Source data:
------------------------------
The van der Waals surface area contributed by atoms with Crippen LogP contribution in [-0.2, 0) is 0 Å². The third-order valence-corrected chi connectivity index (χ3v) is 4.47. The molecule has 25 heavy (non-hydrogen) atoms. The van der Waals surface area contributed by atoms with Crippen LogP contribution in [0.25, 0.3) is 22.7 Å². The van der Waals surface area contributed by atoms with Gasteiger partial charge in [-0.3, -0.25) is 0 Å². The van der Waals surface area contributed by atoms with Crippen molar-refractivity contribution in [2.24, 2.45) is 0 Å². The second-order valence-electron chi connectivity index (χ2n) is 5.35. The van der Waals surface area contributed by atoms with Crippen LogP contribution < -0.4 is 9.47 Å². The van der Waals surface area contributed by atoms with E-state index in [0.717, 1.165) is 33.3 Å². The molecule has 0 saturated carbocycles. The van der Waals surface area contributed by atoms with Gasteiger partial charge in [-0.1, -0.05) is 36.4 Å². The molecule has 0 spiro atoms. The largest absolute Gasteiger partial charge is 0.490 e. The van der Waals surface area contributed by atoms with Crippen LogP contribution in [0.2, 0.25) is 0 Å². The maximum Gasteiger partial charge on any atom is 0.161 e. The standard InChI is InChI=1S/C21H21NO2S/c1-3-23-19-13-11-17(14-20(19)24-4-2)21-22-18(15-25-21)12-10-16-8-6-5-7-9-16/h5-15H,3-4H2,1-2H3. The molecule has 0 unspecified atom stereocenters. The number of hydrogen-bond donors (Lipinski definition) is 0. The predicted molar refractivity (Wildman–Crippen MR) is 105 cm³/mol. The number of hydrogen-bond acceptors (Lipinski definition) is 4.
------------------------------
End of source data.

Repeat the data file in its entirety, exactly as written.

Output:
The van der Waals surface area contributed by atoms with Crippen LogP contribution in [-0.2, 0) is 0 Å². The third-order valence-corrected chi connectivity index (χ3v) is 4.47. The molecule has 25 heavy (non-hydrogen) atoms. The van der Waals surface area contributed by atoms with Crippen LogP contribution in [0.25, 0.3) is 22.7 Å². The van der Waals surface area contributed by atoms with Gasteiger partial charge in [-0.3, -0.25) is 0 Å². The van der Waals surface area contributed by atoms with Crippen molar-refractivity contribution in [2.24, 2.45) is 0 Å². The second-order valence-electron chi connectivity index (χ2n) is 5.35. The van der Waals surface area contributed by atoms with Crippen LogP contribution < -0.4 is 9.47 Å². The van der Waals surface area contributed by atoms with E-state index in [0.717, 1.165) is 33.3 Å². The molecule has 0 saturated carbocycles. The van der Waals surface area contributed by atoms with Gasteiger partial charge in [-0.1, -0.05) is 36.4 Å². The molecule has 0 spiro atoms. The largest absolute Gasteiger partial charge is 0.490 e. The van der Waals surface area contributed by atoms with Crippen LogP contribution in [0.2, 0.25) is 0 Å². The maximum Gasteiger partial charge on any atom is 0.161 e. The standard InChI is InChI=1S/C21H21NO2S/c1-3-23-19-13-11-17(14-20(19)24-4-2)21-22-18(15-25-21)12-10-16-8-6-5-7-9-16/h5-15H,3-4H2,1-2H3. The molecule has 0 unspecified atom stereocenters. The number of hydrogen-bond donors (Lipinski definition) is 0. The predicted molar refractivity (Wildman–Crippen MR) is 105 cm³/mol. The number of hydrogen-bond acceptors (Lipinski definition) is 4.